Tag Archives: Physical Traits

My Belarusian Brides: Katherine Wolkoff’s Search for Family and Familiarity

In college, one professor regularly told photographer Katherine Wolkoff that she looked like the Belarusian woman whose face represented the nation on a 1975 National Geographic map that hung in a history department office. Her father’s family had in fact emigrated from Belarus in 1906, but growing up, Wolkoff had never considered it part of her cultural identity.

That changed after her father, whom she had always looked like, passed away in 2010. Suddenly, Wolkoff became interested in traveling to Belarus in search of other women who looked like her. “It was inspired by the idea of tracing this abstract family tree,” she says. “Sort of like finding this extended family that didn’t exist.”

In July, Wolkoff spent 10 days in Belarus photographing more than 50 women who shared her physical traits. With the help of a 25-year-old Belarusian guide and social media—and the sole stipulation that the women have blonde hair, be it natural or dyed—the photographer made a series of minimal but captivating portraits collectively called ‘My Belarusian Brides,’ a title that touches on family and the nation’s booming mail-order bride business.

Katherine Wolkoff / Courtesy Sasha Wolf Gallery

Katherine, 2012

Wolkoff traveled with a digital Hasselblad HD40 camera, which allowed her to see the images instantly. “I photographed a woman in front of these trees, and it became so clear that this was the image I’d intended to make,” she says. And to bring the idea of family full circle, Wolkoff even created a self-portrait for LightBox, capturing herself in the same light and setting seen in the series.

Some women showed up all dressed up and in full makeup, and many brought their friends or boyfriends. “In part, I think the shoot was a moment of fantasy for them—like the Hollywood fantasy of being photographed,” Wolkoff says. “Belarus is a pretty repressed society, particularly for women, and I think this was a moment of expression and excitement for them”

Wolkoff says she saw a piece of herself in each of the women she photographed, from the tenderly awkward teenager eating an ice cream cone, to the older, self-assured Svetlana who arrived in coral lipstick. “It was an incredible look at aging process—to see these women who weren’t my relatives, but looked very much like me,” she says. “It’s as if we were an ephemeral family.”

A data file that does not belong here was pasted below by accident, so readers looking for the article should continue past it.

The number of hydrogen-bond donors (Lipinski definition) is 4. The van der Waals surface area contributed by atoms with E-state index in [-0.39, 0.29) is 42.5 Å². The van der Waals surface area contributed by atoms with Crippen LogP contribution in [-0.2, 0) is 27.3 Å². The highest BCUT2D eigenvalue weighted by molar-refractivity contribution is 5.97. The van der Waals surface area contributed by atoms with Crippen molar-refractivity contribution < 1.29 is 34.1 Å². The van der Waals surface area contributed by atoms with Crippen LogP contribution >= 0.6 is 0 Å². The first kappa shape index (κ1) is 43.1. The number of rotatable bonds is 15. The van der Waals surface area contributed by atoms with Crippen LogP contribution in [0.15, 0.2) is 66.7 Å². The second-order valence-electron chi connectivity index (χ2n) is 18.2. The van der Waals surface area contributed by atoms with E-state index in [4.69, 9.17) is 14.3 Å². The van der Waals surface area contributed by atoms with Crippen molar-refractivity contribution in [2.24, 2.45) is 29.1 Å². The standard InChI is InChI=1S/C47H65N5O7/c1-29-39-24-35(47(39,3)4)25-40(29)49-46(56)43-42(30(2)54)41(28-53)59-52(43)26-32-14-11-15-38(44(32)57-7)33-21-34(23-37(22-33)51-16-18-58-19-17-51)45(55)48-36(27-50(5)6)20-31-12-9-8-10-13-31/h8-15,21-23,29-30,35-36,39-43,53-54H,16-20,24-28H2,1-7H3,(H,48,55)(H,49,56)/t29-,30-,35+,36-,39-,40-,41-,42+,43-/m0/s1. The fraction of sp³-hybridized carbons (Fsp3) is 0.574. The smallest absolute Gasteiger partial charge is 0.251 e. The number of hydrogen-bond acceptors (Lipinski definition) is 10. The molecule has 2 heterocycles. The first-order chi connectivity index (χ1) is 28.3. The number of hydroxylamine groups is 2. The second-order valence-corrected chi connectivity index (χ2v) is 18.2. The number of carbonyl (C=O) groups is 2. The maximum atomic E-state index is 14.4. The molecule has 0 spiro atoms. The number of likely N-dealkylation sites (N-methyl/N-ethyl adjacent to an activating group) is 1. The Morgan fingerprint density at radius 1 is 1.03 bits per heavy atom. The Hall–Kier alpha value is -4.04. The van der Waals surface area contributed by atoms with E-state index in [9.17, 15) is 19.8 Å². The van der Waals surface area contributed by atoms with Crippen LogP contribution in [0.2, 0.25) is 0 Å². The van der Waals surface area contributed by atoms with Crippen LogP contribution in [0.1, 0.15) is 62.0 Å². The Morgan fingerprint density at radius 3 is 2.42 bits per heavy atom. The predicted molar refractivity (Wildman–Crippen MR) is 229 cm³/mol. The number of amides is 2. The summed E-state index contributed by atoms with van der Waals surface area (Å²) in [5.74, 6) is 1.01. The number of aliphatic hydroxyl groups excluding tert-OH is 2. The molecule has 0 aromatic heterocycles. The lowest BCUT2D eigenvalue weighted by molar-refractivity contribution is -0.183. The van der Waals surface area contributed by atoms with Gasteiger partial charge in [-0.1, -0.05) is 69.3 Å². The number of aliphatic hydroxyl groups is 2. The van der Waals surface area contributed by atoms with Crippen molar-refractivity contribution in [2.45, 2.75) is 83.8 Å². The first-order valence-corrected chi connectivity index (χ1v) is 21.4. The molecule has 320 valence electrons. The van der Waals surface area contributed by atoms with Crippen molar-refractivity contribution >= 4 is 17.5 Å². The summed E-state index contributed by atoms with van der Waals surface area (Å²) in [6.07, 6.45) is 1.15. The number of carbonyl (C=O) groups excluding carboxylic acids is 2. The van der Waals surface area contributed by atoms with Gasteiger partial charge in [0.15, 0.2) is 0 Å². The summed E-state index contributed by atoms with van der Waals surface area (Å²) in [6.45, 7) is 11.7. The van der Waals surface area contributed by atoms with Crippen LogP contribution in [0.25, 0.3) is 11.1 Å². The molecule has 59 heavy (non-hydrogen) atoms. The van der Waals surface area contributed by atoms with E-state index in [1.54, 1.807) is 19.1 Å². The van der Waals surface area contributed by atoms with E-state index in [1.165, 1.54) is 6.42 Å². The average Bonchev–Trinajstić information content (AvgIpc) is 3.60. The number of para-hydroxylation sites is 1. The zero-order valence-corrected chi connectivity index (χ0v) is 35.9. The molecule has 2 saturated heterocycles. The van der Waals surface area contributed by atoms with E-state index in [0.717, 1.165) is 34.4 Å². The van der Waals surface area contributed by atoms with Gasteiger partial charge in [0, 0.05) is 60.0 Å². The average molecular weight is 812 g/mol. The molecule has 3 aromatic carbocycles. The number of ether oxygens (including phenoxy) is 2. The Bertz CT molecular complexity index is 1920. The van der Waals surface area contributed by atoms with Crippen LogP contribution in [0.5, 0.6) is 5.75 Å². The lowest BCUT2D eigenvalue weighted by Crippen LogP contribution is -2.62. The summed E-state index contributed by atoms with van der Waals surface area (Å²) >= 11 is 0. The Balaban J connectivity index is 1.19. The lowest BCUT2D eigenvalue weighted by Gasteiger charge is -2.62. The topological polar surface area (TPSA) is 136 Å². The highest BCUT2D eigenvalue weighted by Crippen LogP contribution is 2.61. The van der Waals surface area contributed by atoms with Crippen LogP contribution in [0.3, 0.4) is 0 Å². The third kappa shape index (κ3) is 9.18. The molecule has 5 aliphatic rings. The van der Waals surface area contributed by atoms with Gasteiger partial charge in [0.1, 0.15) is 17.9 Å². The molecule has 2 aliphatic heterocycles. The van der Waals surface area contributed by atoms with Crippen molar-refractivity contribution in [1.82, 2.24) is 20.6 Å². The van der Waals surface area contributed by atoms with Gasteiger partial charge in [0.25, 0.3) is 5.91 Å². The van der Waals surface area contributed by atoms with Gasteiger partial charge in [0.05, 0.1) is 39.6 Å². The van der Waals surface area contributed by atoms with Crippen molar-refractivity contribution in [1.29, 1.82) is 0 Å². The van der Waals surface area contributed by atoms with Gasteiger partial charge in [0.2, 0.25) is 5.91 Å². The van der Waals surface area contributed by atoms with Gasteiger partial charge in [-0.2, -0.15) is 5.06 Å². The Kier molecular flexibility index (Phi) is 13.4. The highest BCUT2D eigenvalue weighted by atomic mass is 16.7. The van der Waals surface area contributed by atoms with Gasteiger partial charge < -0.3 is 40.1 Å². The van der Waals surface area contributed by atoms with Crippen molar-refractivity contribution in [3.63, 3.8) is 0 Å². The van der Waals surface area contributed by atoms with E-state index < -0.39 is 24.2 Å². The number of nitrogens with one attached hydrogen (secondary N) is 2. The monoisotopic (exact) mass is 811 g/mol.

Katherine Wolkoff is a photographer based in Brooklyn, N.Y.

August Sander/Boris Mikhailov












1929 © August Sander / 2008 © Boris Mikhailov

Exhibition on view:
March 22–May 5, 2012

Pace/MacGill Gallery
32 E 57th Street
New York City, NY
(212) 759-7999

Two seminal practitioners of the camera are side-by-side in Pace/MacGill’s current exhibition, German Portraits.

From 1910 through 1956, documentary photographer August Sander, strove to make a visual index of the population classifying Germany’s most conventional groups: The Farmer, The Skilled Tradesman, The Woman, Classes and Professions, The Artist, The City, and The Last People. This monumental project turned into the masterpiece, People of the 20th Century, featuring over 600 images. Twenty portraits by Sander will be shown in this exhibition, each striking a rare symmetry of the individual and an illustration of the archetype, forming a sincere social portrait of the time.

Ukrainian-born Boris Mikhailov has photographed Germany’s middle class. Nearly a century after August Sander, Mikhailov focuses on the distinct appearance of the individual and the transmission of physical traits from parents to offspring. He captures his subjects against a dark backdrop, taken in profile, inviting us to contemplate line and form and what it means to be German in a literal and physical sense.

Mikhailov is featured in Aperture issues 190 and 158. Aperture also published August Sander: Masters of Photography.